The Cotswold Way happily tacks up and down the scarp slope, much of which is wooded, as it winds its way among and through the towns and villages that nestle within the range. This is not a backwater by any means - as well as Bath, the Way visits large villages and small market towns such as Wootton-under-Edge, Stroud, Dursley and Winchcombe, while Gloucester and Chipping Sodbury are just a handful of miles off-route. The gem of the route, though, is Cheltenham. This lovely town, even more elegant than Bath, lays in a bowl that forms a discontinuity in the line of the scarp. The route of the Way takes a surprisingly long arc around the edge of the town but you should on no account miss it - it is, for one thing, an excellent base from which the northern half of the Way can be walked.

The Way, was originally created of the Gloucestershire branch of the Ramblers' Association, but has recenly been elevated to the status of a National Trail and is now looked after by the Countryside Agency rather than by Gloucestershire County Council. Although the greater part of the route lays within that fine county, it actually begins in Somerset (or to be pedantic, the unitary authority of Bath and North-East Somerset), and crosses (very briefly) a little bit of Worcestershire.


The up-and-down nature of the Cotswold Way makes it a bit of a tiring expedition for backpackers, who will also find themselves frustrated by the relative lack of open country in which to camp. The number of towns and villages along or within easy reach of the route, however, make this prime bed-and-breakfast country. There are not sufficient youth hostels to make this a viable hostelling trip, but as with just about every other section of the End-to-End Walk it can be walked pretty easily as a series of day hikes using public transport. Cheltenham serves very admirably for most of the northern half of the walk. Although Gloucester is well-placed for the central sections, there seems to be a general consensus that it's not an attractive town in which to stay - choose Stroud in preference. Bath is an excellent base for the southernmost section. Broadway (if you can afford it) or Chipping Campden (if you can book early enough) do admirably for the northernmost couple of sections, though personally I plumped for Evesham, which is cheaper and has a greater range of accommodation. Weekend and bank holiday bus services are almost nonexistent, however - beware!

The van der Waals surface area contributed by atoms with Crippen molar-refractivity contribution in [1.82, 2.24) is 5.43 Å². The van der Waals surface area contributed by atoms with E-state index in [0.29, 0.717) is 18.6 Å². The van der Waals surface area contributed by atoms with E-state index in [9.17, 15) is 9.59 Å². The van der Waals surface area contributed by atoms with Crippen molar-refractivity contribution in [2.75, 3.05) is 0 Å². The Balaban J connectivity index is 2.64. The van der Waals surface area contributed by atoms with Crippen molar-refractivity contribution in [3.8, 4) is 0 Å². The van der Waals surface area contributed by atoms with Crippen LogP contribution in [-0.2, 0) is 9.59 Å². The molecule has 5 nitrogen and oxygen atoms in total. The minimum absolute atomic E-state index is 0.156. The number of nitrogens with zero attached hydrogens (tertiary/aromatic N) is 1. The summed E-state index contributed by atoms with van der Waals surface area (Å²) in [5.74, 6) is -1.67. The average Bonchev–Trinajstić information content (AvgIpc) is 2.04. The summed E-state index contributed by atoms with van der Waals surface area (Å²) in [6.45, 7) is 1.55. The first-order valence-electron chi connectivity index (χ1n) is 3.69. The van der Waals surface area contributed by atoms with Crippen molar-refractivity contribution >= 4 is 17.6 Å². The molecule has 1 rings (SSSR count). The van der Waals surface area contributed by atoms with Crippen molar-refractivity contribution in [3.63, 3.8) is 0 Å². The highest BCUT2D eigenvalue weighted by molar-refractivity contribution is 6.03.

I've divided the Way into nine sections though most hikers could do it pretty comfortably in eight days, or even seven at a push.

The various one-day walks that make up the Cotswold Way:

(Click the links for the individual walk indexes and photo galleries)
1 Bath to Old Sodbury 18.6 miles
2 Old Sodbury to Wotton-under-Edge 12.3 miles
3 Wotton-under-Edge to Stroud 14.9 miles
4 Stroud to Cranham 11.1 miles
5 Cranham to Leckhampton 10.4 miles
6 Leckhampton to Cheltenham 9.7 miles
7 Cheltenham to Winchcombe 8.4 miles
8 Winchcombe to Broadway 11.9 miles
9 Broadway to Chipping Campden 5.7 miles


    Spotlight Guides Cotswold Way page
    Ramblers' Association Cotswold Way page

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This page last updated 24th January 2005